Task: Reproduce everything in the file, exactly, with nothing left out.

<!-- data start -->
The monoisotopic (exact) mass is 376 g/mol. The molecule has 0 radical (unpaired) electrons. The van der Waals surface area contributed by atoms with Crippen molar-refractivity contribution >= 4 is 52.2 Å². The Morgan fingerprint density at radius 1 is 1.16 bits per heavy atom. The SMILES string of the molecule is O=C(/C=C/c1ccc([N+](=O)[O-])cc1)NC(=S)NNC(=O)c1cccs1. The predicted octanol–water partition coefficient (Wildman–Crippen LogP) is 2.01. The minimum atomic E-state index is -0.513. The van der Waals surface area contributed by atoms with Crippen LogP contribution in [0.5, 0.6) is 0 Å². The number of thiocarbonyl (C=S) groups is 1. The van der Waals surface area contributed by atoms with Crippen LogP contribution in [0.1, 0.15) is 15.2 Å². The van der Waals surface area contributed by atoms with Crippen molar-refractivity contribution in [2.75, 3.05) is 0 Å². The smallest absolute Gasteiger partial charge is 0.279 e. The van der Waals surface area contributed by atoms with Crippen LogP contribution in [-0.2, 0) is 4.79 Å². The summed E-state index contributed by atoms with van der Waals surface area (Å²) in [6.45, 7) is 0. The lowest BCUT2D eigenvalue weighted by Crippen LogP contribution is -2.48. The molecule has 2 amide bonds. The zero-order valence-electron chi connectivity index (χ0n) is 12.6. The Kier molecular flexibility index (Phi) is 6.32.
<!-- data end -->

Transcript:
The monoisotopic (exact) mass is 376 g/mol. The molecule has 0 radical (unpaired) electrons. The van der Waals surface area contributed by atoms with Crippen molar-refractivity contribution >= 4 is 52.2 Å². The Morgan fingerprint density at radius 1 is 1.16 bits per heavy atom. The SMILES string of the molecule is O=C(/C=C/c1ccc([N+](=O)[O-])cc1)NC(=S)NNC(=O)c1cccs1. The predicted octanol–water partition coefficient (Wildman–Crippen LogP) is 2.01. The minimum atomic E-state index is -0.513. The van der Waals surface area contributed by atoms with Crippen LogP contribution in [0.5, 0.6) is 0 Å². The number of thiocarbonyl (C=S) groups is 1. The van der Waals surface area contributed by atoms with Crippen LogP contribution in [0.1, 0.15) is 15.2 Å². The van der Waals surface area contributed by atoms with Crippen molar-refractivity contribution in [2.75, 3.05) is 0 Å². The smallest absolute Gasteiger partial charge is 0.279 e. The van der Waals surface area contributed by atoms with Crippen LogP contribution in [-0.2, 0) is 4.79 Å². The summed E-state index contributed by atoms with van der Waals surface area (Å²) in [6.45, 7) is 0. The lowest BCUT2D eigenvalue weighted by Crippen LogP contribution is -2.48. The molecule has 2 amide bonds. The zero-order valence-electron chi connectivity index (χ0n) is 12.6. The Kier molecular flexibility index (Phi) is 6.32.